Using Effective Drills to Improve Golf Swing Performance
Like many other skills, the more practice you get the better you will be at the game.
Further, when you stop practicing regularly it usually shows and your overall performance diminishes.
A brilliant case study of this reality is Tiger Woods, who used to practice between eight and nine hours a day, but has not been able to do so since the well publicized personal problems began consuming his time.
Despite being one of the world's best golfers, the lack of practice has had a noticeable impact on his game.
As the necessity of practice is well established and uncontested, there has developed an entire subsidiary industry that is devoted to developing and disseminating various practice routines and drills for players seeking to improve their game.
In general it is safe to say that most of these drills are fairly effective, though many can be very repetitive and boring.
Although most golf players want to improve their game and are willing to go to a lot of trouble to do so, golf should still be enjoyable and the same is true with your drills.
First and foremost, the best drill is actually just playing the game as much as possible.
The reality is that every shot is different and fairly unique, so it is utterly impossible to practice every conceivable shot.
Therefore your overall game as well as the specific elements of it - long game, short game, and putting - should be practiced as much as possible.
Back when Tiger Woods was maintaining his normal daily practice routine, he regularly played two different nine-hole rounds each day.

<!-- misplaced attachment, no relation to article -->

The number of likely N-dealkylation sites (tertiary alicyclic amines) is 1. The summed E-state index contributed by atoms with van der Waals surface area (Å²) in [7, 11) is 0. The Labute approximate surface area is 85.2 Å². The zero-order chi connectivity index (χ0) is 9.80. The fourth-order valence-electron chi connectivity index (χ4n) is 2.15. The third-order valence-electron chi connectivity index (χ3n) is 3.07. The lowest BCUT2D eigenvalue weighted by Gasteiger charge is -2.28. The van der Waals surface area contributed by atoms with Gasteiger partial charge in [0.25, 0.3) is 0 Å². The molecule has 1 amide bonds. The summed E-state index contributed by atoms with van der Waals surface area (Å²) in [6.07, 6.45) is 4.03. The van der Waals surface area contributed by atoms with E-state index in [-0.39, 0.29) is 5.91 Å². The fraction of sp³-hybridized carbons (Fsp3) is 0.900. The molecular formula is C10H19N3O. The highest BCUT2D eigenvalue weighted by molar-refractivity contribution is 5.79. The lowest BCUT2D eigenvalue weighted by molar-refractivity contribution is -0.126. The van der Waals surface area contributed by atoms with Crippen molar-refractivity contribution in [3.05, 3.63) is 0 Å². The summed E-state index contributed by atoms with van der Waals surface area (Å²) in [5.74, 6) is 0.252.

So, in the final analysis, the best drill available is to simply play the game as much as possible.
Despite the overall beneficial effects of playing as much as possible, many players also believe that they should drill with the various clubs and various types of shots as well.
One of the most common mistakes in this respect is to simply use the same club to make the same shot over and over again.
The problem with these sorts of drills is that they really offer only limited value to your overall game - regardless of which shot you are doing repetitions of - since it is only one aspect of the game.
Instead, it better to focus on different ways of making the same type of shot.
For example, if you are practicing your driving or chipping, use different clubs to make the shot.
In many cases you may discover that a different club than the "correct" one is actually better for that type of shot.
Further, this keeps the drill much more interesting and provides you with a lot more to think about.
There are many drills available, from diagnostic drills meant to help you identify and correct problems to high repetition drills that are meant primarily to get you familiar with each of your clubs.
However, the drills should be fun and thought-provoking, not dull and viewed as a chore.
This is the real secret to making your drilling effective.